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Coffee pot

Probably Philadelphia, Pennsylvania



9-1/4 in x 12-3/4 in x 7 in (dia)


Silver, fruitwood (handle)

Credit Line

Historic Odessa Foundation, gift of Mrs. Bernard Peyton

Accession Number



“Williamina Ridgely / to / 1809. Henry Moore Ridgely. / 1847. Anne Ridgely du Pont. / 1898. Amelia Elizabeth du Pont. / 1924. Anne du Pont Peyton. / Bernard Peyton / Dec. 18, 1875” is engraved on the outside bottom.  The last line was added by Winterthur at the time of the gift at the request of the donor.


Based on the names engraved on the outside bottom, the coffee pot descended from Williamina Ridgely (1775-1808) to Henry Moore Ridgely (1779-1847) to Anne Ridgely du Pont (1815–1898) to Amelia Elizabeth du Pont (1842–1917) to Anne Ridgely du Pont Peyton (1867–1944) to Bernard Peyton (1896–1976) to the donor. However, given the stylistic dating of the coffee pot, it was never owned by Williamina Ridgely. Henry Moore Ridgely’s ownership has not been confirmed by independent sources. 

The coffee pot provenance from the mid-19th century to the present parallels that of other silver in the Historic Odessa collection, accession numbers 1979.222.1-.4, 1979.223, and 1980.108.


Like the other assembled members of the Ridgely family tea and coffee set (see accession numbers listed under “Provenance”), this coffee pot bears a small pseudo-armorial device engraved on one side, as well as a similar path of descent through the family recorded on the underside of the foot.  The device and the path of decent were added around 1900, many decades after the pot was made.  Additional owners were added in the 20th century,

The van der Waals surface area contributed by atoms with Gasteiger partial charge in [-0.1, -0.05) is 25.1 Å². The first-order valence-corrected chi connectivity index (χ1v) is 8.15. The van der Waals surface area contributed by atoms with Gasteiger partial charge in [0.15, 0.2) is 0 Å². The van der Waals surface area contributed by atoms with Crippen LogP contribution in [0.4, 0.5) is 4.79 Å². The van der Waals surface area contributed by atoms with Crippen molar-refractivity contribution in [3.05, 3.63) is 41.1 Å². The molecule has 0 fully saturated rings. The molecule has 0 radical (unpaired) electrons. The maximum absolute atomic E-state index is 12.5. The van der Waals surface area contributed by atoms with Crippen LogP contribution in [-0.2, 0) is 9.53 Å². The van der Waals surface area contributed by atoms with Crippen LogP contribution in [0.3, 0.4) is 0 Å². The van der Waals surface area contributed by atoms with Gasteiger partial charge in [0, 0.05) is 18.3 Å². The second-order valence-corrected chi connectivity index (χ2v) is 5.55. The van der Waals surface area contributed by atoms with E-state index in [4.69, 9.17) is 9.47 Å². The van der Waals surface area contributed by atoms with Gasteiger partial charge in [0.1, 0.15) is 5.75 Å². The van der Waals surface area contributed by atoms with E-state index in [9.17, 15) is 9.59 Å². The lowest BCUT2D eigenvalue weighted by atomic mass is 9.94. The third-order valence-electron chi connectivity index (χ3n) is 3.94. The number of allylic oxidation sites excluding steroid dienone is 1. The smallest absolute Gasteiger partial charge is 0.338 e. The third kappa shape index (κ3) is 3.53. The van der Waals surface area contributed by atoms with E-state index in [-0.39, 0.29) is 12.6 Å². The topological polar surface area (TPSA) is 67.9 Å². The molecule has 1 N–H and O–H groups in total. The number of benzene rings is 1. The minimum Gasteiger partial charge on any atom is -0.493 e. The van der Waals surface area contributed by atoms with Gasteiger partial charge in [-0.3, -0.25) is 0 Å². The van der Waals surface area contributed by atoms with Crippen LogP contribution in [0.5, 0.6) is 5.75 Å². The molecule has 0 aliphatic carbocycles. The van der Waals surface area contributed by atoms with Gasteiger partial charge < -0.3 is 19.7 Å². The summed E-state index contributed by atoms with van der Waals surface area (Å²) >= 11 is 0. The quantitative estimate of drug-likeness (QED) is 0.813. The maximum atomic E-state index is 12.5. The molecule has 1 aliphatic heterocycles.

Unlike the teapot, sugar bowl, creamer, and slop bowl, this coffee pot is of a later style.  It draws its decorative shapes and features from classical sources more directly than the other, neoclassical silver objects. It is urn-shaped, but more substantial. The decoration, notably the broad and flat lobes around the body and the similarly flat and highly stylized acanthus leaves radiating outward below the finial, is also larger scaled.  An innovation characteristic of good silver made at this time is the rolled decoration in bands around the body and around the foot, both of which present a rich grape vine.